Having trouble prioritizing your tasks? Try these two techniques
As I went further into my career, I’ve started to take on more projects and responsibilities at work. This gives me more tasks to get through the day compared to before. And while it may be rewarding to take bigger responsibilities, this gives me my biggest problem now- prioritizing my workload. Working on multiple projects, it’s inevitable that there are some projects I’m more interested in. In turn, I’m more motivated to work on that particular project compared to the others. There are also times when a more urgent or difficult task will come, and I’ll have to focus all my time and energy on that task. This causes the more mundane and “less priority” task to be pushed back, until they go uncompleted for a day, then for a week, until they sit waiting in my to-do list forever.
So how does one prioritize a task? Let’s look at two popular techniques- “Eat the Frog” and “Eisenhower Matrix”.
Eat the Frog
Mark Twain has once famously said, “Eat a live frog first thing in the morning, and nothing worse will happen to you the rest of the day”. Brian Tracy, a motivational speaker and self-help author, coined the term “Eat the Frog” based on the quote, and developed the time-management system based on that term. Tracy advises to do your most important and difficult task at the start of each day, since by doing so, you will have this mindset that the worst is behind you, thus making you more motivated to take on the rest of your tasks. It’s also a good weapon against procrastination, since you avoid putting off the task.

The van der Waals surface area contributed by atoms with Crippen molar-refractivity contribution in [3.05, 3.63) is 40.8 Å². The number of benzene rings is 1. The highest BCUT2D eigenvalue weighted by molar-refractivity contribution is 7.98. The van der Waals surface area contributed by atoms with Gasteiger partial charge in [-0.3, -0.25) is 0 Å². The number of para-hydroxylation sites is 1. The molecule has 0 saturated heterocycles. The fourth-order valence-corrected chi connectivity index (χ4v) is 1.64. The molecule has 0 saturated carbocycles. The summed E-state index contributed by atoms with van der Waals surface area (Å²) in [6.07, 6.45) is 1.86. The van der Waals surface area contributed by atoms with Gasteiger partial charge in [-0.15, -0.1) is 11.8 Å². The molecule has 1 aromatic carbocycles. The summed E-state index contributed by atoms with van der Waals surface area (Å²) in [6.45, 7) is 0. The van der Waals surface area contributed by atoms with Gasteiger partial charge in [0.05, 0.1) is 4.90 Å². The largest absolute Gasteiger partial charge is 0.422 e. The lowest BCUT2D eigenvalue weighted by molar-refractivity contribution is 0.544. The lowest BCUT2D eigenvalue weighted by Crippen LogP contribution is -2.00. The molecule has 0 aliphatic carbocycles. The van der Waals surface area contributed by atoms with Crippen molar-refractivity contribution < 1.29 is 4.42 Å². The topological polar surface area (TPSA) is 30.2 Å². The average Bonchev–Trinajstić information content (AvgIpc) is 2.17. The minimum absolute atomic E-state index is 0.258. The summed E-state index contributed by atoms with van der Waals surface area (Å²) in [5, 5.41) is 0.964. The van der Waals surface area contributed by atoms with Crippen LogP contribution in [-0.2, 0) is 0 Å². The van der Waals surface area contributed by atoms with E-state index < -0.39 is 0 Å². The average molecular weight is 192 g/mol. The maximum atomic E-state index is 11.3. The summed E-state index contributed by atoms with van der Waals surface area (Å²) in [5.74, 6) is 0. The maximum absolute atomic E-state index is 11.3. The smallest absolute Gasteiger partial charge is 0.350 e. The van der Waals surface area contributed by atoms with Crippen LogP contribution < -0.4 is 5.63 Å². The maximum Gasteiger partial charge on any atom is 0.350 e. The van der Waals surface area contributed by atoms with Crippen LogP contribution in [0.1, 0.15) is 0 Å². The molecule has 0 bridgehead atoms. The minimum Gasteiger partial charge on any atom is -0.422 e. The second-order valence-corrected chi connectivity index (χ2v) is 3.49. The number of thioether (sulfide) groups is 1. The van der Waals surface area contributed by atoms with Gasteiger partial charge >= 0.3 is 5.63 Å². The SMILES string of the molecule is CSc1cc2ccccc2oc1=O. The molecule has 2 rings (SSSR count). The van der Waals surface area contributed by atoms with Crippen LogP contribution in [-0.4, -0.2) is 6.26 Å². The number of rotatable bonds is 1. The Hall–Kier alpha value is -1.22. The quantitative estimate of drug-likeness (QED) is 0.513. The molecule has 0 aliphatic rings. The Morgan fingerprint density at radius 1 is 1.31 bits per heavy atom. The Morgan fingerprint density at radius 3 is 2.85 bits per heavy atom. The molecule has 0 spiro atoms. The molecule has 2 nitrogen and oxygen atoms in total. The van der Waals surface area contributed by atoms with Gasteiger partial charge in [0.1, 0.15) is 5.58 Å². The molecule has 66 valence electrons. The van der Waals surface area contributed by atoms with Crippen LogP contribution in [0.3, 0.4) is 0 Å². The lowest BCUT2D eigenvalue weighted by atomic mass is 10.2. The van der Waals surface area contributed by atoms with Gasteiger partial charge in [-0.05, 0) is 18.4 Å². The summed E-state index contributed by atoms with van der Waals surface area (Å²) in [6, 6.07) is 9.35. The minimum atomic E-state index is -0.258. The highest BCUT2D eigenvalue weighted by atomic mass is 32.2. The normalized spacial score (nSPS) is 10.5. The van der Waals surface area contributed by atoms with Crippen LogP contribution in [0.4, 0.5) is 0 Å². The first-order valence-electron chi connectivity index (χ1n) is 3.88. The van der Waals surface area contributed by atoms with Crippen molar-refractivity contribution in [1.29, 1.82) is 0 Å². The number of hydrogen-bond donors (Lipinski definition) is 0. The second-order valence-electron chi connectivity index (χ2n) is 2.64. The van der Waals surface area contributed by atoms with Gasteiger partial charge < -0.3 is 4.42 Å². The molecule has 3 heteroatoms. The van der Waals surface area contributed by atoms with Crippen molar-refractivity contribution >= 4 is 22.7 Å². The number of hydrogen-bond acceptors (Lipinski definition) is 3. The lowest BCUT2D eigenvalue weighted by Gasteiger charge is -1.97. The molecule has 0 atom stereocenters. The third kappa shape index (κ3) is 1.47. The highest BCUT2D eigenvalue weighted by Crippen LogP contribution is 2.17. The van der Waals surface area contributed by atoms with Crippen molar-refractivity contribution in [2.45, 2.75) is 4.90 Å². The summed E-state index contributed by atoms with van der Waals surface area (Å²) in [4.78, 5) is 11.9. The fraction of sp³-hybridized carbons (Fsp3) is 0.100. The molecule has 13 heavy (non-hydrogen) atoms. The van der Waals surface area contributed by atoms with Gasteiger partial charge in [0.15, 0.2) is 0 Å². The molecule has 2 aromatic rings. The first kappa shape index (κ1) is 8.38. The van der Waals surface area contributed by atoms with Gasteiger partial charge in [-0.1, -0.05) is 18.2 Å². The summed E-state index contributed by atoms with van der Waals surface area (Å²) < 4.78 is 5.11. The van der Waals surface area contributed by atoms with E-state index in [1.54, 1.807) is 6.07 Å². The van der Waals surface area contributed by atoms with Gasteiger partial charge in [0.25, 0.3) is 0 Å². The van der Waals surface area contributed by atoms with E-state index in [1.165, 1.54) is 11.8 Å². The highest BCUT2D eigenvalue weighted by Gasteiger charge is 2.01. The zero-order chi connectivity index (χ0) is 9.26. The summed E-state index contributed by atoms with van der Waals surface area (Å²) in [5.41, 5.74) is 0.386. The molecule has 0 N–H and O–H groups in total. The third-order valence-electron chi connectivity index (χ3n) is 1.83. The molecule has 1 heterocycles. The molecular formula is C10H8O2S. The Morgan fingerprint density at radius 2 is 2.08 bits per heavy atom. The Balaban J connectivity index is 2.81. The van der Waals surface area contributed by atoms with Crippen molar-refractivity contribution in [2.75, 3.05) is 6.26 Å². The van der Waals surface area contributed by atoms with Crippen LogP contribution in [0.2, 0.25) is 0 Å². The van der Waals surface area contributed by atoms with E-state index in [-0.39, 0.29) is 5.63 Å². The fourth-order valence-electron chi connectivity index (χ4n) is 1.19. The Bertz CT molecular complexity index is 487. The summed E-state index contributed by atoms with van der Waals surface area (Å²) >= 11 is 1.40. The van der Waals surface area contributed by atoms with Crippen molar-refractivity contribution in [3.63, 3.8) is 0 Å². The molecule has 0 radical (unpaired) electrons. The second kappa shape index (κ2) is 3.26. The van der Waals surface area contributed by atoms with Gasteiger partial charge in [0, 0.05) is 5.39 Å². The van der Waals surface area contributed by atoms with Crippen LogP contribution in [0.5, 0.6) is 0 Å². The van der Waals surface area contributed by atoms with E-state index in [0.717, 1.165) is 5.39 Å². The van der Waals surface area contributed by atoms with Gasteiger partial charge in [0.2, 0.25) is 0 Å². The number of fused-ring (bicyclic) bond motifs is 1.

While “Eat the Frog” is geared towards a more demanding task (for example, an intensive research for your project, or a presentation that you need to finish in two days), I usually use this approach in tackling my mundane and boring tasks like answering emails or setting up appointments, since that is my “frog”. They may not be the most exciting things to do but they are important, and finishing them first thing in the morning I avoid putting them off plus it gets me into a productive roll.
President Dwight Eisenhower was the 34th President of the United States. During his term, he built the Interstate Highway System and created NASA, while still having the time to pursue his hobby of oil painting. He was known for his incredible productivity, and he coined the strategy called “Eisenhower Matrix”. This strategy works by helping you prioritize tasks by urgency and importance, sorting out less urgent and important tasks that you should either delegate or not do at all.
Photo credits: Eisenhower.me
To use the Eisenhower Matrix, you’ll need to divide your tasks into four quadrants:
- Urgent and important (tasks you will do immediately).
- Important, but not urgent (tasks you will schedule to do later).
- Urgent, but not important (tasks you will delegate to someone else).
- Neither urgent nor important (tasks that you will eliminate).
I find the Eisenhower Matrix useful in providing me a framework- it helps me filter which tasks to prioritize and avoid using up all my time working on interesting tasks that may not be as important compared to others. The “Schedule” part is helpful for me too, since I get to see tasks that may not be urgent, but is important to do in the long run.
Which of the two strategies do you use? Or do you have a different way to prioritize your tasks? Sound off in the comments below.